Daniel Kammen, energy advisor of US president Donald Trump, has hidden an acrostic in his letter of resignation. He’s not the first one to do so.

Looking at the news currently coming from the US, one gets the impression that Donald Trump’s advisors are doing their best to advertise my new book.


My new book, titled Versteckte Botschaften, is about steganography (data hiding). It contains a chapter about acrostics (i.e., hidden messages comprised of starting letters). Last week one of Donald Trump’s advisory committees used this technique to hide the word RESIST in their resignation letter. They had resigned in response to the controversial remarks Trump made about the incidents in Charlotteville, Virginia.


Anosther acrostic in a letter of resignment

Now, another presidential advisor, energy professor Daniel Kammen, has resigned. In his letter of resignation an acrostic is contained, too (thanks to Dr. Ralf Bülow for the hint). Here’s Kammen’s letter:


The starting letters of each paragraph spell out the word IMPEACH. According to US law, an impeachment is the first step towards removal of the president from his office.

“My view on impeachment is perhaps less formal than if I was an elected member of Congress,” Kammen said in an interview with CNN, “but I don’t view what the President is doing as consistent with the best interests of the United States and the global community.”

Kammen published his resignation letter on Twitter, writing, “Mr. President, I am resigning as Science Envoy. Your response to Charlottesville enables racism, sexism, & harms our country and planet.” Kammen, who is married to an African-American woman, told CNN he had grown increasingly frustrated with the administration over its environmental and regulatory policies, as well Trump’s decision to pull out of the landmark Paris climate agreement.


More acrostics

My blog posts about acrostics have stimulated two of my readers to create acrostics themselves. Rich SantaColoma provided the following one:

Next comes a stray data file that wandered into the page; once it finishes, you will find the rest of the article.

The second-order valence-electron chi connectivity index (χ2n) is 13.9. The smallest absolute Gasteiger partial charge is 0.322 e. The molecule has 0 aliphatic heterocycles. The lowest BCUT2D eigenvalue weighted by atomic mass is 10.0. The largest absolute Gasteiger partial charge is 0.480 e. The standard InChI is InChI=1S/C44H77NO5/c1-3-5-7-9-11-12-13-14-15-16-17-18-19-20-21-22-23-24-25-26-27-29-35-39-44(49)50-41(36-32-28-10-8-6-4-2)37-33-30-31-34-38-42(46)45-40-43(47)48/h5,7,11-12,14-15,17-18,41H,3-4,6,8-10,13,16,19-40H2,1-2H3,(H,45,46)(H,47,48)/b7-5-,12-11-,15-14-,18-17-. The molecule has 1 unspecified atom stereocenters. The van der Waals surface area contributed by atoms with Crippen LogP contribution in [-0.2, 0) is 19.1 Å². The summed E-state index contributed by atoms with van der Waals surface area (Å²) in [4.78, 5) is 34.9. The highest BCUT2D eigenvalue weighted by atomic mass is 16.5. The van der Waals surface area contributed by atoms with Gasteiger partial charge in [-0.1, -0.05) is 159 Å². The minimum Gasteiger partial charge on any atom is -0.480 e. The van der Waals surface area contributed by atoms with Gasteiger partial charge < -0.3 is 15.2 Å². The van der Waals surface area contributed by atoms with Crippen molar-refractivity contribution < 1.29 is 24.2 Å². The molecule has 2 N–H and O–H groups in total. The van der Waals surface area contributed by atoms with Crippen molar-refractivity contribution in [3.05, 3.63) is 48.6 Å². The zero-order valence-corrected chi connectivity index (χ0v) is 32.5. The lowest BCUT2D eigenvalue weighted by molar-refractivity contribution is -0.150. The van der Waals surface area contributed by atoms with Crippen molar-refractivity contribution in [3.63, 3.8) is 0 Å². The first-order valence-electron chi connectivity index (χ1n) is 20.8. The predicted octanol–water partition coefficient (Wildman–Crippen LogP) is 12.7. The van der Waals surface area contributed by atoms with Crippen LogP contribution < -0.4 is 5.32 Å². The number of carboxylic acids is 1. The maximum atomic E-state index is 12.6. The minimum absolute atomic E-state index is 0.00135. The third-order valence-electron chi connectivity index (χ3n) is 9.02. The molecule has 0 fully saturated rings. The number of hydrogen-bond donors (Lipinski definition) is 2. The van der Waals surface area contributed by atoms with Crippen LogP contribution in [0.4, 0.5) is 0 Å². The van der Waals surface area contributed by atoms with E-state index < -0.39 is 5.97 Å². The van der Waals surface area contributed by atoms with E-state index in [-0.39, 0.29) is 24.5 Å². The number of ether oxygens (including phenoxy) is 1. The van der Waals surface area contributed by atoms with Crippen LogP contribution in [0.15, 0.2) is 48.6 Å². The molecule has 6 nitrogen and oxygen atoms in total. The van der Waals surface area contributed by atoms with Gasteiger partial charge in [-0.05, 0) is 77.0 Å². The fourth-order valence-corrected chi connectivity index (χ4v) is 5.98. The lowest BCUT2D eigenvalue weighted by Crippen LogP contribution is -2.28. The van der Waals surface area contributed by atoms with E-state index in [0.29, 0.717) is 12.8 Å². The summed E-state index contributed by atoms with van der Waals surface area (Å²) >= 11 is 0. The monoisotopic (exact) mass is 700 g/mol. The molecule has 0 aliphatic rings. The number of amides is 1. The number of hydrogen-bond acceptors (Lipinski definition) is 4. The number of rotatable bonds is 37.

Honestly, I don’t think
I would have noticed them.
Kids sometimes used them:
largely to hide a message,
at school, to their friends.
Unless it is pointed out, though,
Sometimes they go unnoticed.

Blog reader Karsten wrote:

Looks like this is a really nice area of cryptography/steganography.
Acrostics were new to me, well at lest that they are named so.
Up to now I haven’t seen any of these examples in real world.
So I really have to keep my eyes open for more of these!
Is there any example where this was used by real agents?
Really good to know that there is a book on this topic.
Or should I better buy it as an e-book?
Can’t really decide on that …
Keep up the good work with blooging on

After all these acrostics written by my readers and renowned people, I couldn’t help to create one myself. I included it in the following Chief Security Officer cartoon:


More episodes of Chief Security Officer are available here (on Twitter). Please retweet them if you like them.

Further reading: How a German World War II spy hid a message in a love letter

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Kommentare (2)

  1. #1 Dampier
    26. August 2017

    Nice Cartoon :))

    In my Job I sometimes used to hide acrostics in the filler text of my Layouts. Stuff like “Free your mind and yous ass will follow” ^^ Nobody ever noticed …

  2. #2 merzmensch
    26. August 2017

    Actostics are a fascinating literary technics. I’ve heard about one ghostwriter, back in Russia, who wrote poems for a talentless but ambitious writer. So the writer haven’t checked the textes he’d got from his Ghostwriter. Otherwise he would discover many not really nice things about himselfs, in acrostics in his “own” poems 😀